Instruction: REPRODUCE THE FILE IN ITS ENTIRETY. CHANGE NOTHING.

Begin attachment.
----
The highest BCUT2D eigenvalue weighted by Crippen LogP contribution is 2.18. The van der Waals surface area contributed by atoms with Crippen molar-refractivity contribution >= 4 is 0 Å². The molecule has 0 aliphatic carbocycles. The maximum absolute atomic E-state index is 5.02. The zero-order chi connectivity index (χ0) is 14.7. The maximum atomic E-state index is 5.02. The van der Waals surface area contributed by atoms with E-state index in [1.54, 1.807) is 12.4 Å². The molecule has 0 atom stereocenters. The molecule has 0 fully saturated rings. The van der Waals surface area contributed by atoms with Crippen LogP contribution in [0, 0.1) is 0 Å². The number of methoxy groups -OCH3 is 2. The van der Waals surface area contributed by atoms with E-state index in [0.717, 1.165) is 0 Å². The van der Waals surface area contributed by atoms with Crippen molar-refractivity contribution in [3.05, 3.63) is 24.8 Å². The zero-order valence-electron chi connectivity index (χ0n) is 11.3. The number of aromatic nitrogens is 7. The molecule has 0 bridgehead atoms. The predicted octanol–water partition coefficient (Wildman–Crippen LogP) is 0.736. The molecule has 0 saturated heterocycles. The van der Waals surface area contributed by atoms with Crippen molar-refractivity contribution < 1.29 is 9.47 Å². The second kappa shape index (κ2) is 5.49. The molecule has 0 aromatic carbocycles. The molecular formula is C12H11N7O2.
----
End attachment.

The highest BCUT2D eigenvalue weighted by Crippen LogP contribution is 2.18. The van der Waals surface area contributed by atoms with Crippen molar-refractivity contribution >= 4 is 0 Å². The molecule has 0 aliphatic carbocycles. The maximum absolute atomic E-state index is 5.02. The zero-order chi connectivity index (χ0) is 14.7. The maximum atomic E-state index is 5.02. The van der Waals surface area contributed by atoms with E-state index in [1.54, 1.807) is 12.4 Å². The molecule has 0 atom stereocenters. The molecule has 0 fully saturated rings. The van der Waals surface area contributed by atoms with Crippen LogP contribution in [0, 0.1) is 0 Å². The number of methoxy groups -OCH3 is 2. The van der Waals surface area contributed by atoms with E-state index in [0.717, 1.165) is 0 Å². The van der Waals surface area contributed by atoms with Crippen molar-refractivity contribution in [3.05, 3.63) is 24.8 Å². The zero-order valence-electron chi connectivity index (χ0n) is 11.3. The number of aromatic nitrogens is 7. The molecule has 0 bridgehead atoms. The predicted octanol–water partition coefficient (Wildman–Crippen LogP) is 0.736. The molecule has 0 saturated heterocycles. The van der Waals surface area contributed by atoms with Crippen molar-refractivity contribution < 1.29 is 9.47 Å². The second kappa shape index (κ2) is 5.49. The molecule has 0 aromatic carbocycles. The molecular formula is C12H11N7O2.